Inference Under Stability Of Risk Preferences, Levon Barseghyan, Francesca Molinari, Joshua C. Teitelbaum Jun 2015

Inference Under Stability Of Risk Preferences, Levon Barseghyan, Francesca Molinari, Joshua C. Teitelbaum

Georgetown Law Faculty Publications and Other Works

We leverage the assumption that preferences are stable across contexts to partially identify and conduct inference on the parameters of a structural model of risky choice. Working with data on households' deductible choices across three lines of insurance coverage and a model that nests expected utility theory plus a range of non-expected utility models, we perform a revealed preference analysis that yields household-specific bounds on the model parameters. We then impose stability and other structural assumptions to tighten the bounds, and we explore what we can learn about households' risk preferences from the intervals defined by the bounds. We further …


Mandatory Rules And Default Rules In Insurance Contracts, Tom Baker, Kyle D. Logue Jan 2015

Mandatory Rules And Default Rules In Insurance Contracts, Tom Baker, Kyle D. Logue

All Faculty Scholarship

The economic analysis of contract law can be organized around two general questions: (1) what are the efficient or welfare-maximizing substantive rules of contract law; and (2) once those rules have been identified, when if ever should they be made mandatory and when should they be merely “default rules” that the parties can contract around if they wish? Much of contract theory over the past twenty years has been devoted to developing answers to those two questions. The same two questions can be posed with respect to the rules of insurance law. Although previous scholars have examined particular substantive doctrines …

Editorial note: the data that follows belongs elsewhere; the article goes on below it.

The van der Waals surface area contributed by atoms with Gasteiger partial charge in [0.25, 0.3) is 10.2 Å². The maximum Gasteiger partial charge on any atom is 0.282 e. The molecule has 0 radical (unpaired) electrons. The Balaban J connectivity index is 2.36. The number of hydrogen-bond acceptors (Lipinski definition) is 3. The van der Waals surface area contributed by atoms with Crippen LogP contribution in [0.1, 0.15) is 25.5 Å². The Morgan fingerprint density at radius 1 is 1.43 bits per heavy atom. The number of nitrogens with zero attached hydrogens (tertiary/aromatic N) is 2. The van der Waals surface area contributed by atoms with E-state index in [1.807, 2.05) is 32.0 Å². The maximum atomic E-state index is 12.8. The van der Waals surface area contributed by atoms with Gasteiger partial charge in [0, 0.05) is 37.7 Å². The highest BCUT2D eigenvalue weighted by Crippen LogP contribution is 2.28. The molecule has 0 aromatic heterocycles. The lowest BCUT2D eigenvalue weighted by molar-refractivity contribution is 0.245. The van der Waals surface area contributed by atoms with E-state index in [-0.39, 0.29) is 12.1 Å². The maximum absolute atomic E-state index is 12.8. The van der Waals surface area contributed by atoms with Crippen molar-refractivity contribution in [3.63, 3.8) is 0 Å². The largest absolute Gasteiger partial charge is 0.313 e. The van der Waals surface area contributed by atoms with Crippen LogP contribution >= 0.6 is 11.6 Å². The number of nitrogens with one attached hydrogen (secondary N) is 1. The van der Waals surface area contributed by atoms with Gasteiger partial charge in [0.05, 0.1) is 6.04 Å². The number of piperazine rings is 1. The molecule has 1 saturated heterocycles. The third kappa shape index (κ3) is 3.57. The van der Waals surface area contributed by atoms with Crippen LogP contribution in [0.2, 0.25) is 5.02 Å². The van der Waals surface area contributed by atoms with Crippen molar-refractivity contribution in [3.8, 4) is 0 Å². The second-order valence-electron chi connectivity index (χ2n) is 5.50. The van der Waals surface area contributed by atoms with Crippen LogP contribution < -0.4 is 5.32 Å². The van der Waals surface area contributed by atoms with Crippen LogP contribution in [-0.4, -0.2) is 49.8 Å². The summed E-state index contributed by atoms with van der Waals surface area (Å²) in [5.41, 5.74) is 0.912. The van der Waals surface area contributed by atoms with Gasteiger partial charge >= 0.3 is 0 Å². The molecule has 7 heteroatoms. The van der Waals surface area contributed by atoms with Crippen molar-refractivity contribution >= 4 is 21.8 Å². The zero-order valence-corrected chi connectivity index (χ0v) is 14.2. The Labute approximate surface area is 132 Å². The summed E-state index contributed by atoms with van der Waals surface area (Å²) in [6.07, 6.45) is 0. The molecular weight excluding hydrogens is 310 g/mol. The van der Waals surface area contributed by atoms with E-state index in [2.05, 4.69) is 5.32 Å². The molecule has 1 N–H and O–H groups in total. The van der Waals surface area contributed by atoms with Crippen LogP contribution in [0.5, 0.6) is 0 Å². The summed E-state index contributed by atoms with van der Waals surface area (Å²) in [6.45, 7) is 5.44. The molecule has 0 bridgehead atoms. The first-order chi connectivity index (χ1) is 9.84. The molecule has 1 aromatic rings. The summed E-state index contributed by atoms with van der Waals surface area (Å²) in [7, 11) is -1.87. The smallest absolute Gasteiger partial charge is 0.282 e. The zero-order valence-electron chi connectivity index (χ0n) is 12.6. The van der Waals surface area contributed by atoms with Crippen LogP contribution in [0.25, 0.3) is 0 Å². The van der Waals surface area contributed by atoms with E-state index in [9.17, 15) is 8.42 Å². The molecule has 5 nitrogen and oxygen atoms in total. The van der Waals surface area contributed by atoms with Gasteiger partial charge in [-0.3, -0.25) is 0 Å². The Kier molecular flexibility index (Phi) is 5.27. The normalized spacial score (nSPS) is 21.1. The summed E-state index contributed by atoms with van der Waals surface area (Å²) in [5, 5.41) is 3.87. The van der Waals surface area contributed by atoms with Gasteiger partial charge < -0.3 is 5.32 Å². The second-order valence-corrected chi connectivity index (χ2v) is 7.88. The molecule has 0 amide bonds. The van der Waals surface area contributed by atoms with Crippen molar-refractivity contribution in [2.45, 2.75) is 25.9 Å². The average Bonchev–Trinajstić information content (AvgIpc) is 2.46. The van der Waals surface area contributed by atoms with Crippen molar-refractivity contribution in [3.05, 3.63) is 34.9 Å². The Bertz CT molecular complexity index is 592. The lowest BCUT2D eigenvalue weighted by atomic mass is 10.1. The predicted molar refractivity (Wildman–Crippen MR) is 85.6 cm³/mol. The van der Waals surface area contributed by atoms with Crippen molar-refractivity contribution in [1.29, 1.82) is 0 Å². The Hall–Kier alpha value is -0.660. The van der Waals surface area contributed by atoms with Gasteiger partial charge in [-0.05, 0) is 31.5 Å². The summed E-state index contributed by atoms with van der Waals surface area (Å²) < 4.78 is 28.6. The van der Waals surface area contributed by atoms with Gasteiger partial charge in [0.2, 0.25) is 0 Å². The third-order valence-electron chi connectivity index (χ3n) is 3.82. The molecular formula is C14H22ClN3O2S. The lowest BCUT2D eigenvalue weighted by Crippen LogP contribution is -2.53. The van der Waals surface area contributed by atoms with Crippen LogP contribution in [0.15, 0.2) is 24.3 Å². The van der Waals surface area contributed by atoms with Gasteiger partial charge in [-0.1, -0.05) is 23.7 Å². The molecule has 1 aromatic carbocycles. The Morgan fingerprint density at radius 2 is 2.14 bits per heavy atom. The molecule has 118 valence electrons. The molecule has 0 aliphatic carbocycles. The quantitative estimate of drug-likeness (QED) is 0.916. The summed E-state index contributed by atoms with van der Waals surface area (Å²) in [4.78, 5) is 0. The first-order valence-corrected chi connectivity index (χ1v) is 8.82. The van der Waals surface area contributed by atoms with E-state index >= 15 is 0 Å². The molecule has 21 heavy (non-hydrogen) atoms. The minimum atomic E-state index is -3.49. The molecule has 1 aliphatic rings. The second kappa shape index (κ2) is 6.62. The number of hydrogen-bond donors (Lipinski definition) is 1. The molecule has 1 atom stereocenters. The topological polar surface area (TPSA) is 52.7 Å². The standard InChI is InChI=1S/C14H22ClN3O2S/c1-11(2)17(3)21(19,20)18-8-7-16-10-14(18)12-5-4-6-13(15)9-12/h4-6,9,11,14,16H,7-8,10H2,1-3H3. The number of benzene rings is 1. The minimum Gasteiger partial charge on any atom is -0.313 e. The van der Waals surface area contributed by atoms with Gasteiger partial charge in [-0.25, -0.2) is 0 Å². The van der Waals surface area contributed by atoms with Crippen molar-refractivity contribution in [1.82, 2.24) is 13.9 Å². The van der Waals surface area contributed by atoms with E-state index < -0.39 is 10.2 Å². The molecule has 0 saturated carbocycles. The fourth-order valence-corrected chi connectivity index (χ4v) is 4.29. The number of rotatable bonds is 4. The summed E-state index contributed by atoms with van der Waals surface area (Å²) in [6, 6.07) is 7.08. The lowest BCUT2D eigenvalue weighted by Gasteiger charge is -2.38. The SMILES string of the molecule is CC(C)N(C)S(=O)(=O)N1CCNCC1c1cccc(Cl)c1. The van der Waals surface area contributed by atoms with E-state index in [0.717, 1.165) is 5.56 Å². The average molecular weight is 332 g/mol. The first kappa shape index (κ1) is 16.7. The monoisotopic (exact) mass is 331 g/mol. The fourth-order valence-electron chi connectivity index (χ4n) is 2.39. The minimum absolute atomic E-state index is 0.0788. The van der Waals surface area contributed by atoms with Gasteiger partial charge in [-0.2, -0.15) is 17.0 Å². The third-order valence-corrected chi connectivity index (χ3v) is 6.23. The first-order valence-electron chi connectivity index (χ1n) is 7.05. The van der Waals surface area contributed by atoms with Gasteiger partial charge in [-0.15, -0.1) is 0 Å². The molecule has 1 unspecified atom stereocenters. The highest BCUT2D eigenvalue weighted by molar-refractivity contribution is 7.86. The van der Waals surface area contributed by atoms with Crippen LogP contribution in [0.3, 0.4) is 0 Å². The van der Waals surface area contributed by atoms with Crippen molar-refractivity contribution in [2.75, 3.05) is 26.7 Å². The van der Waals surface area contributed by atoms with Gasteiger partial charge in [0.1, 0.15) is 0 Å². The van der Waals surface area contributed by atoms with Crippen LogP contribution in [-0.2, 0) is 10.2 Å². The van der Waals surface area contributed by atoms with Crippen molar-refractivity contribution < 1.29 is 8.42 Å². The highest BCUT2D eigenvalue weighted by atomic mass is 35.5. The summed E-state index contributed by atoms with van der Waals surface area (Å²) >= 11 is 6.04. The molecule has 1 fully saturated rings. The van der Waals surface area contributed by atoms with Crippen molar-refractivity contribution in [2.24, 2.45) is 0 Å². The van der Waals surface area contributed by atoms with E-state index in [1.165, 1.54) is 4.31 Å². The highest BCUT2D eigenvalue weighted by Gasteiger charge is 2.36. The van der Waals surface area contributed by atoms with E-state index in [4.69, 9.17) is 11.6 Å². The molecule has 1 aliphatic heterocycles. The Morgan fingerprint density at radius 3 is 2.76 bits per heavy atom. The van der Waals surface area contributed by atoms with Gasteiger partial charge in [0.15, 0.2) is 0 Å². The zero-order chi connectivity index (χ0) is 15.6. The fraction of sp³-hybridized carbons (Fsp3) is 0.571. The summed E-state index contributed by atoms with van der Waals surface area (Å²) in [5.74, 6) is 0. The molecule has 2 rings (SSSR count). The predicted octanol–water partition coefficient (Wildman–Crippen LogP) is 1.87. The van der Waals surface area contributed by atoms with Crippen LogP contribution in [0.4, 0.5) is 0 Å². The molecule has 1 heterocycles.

Behavioral Economics And Insurance Law: The Importance Of Equilibrium Analysis, Tom Baker, Peter Siegelman Jan 2014

Behavioral Economics And Insurance Law: The Importance Of Equilibrium Analysis, Tom Baker, Peter Siegelman

All Faculty Scholarship

Because choosing insurance requires consumers to assess risks and probabilities, the demand for insurance has proven to be fertile ground for identifying deviations from rational behavior. Consumers often shun the insurance against large losses that they rationally should want (e.g., floods); and they are attracted to insurance against small losses (extended warranties, low deductibles) that no rational individual should purchase. But the welfare consequences of behavioral anomalies in insurance are complex, because consumers’ irrational behavior takes place in a market profoundly shaped by informational asymmetries. Under some conditions, deviations from rational behavior may actually generate insurance market equilibria that produce …


Distinguishing Probability Weighting From Risk Misperceptions In Field Data, Levon Barseghyan, Francesca Molinari, Ted O'Donoghue, Joshua C. Teitelbaum Jan 2013

Distinguishing Probability Weighting From Risk Misperceptions In Field Data, Levon Barseghyan, Francesca Molinari, Ted O'Donoghue, Joshua C. Teitelbaum

Georgetown Law Faculty Publications and Other Works

The paper outlines a strategy for distinguishing rank-dependent probability weighting from systematic risk misperceptions in field data. Our strategy relies on singling out a field environment with two key properties: (i) the objects of choice are money lotteries with more than two outcomes and (ii) the ranking of outcomes differs across lotteries. We first present an abstract model of risky choice that elucidates the identification problem and our strategy. The model has numerous applications, including insurance choices and gambling. We then consider the application of insurance deductible choices and illustrate our strategy using simulated data.


The Nature Of Risk Preferences: Evidence From Insurance Choices, Levon Barseghyan, Francesca Molinari, Joshua C. Teitelbaum, Ted O'Donoghue Nov 2012

The Nature Of Risk Preferences: Evidence From Insurance Choices, Levon Barseghyan, Francesca Molinari, Joshua C. Teitelbaum, Ted O'Donoghue

Georgetown Law Faculty Publications and Other Works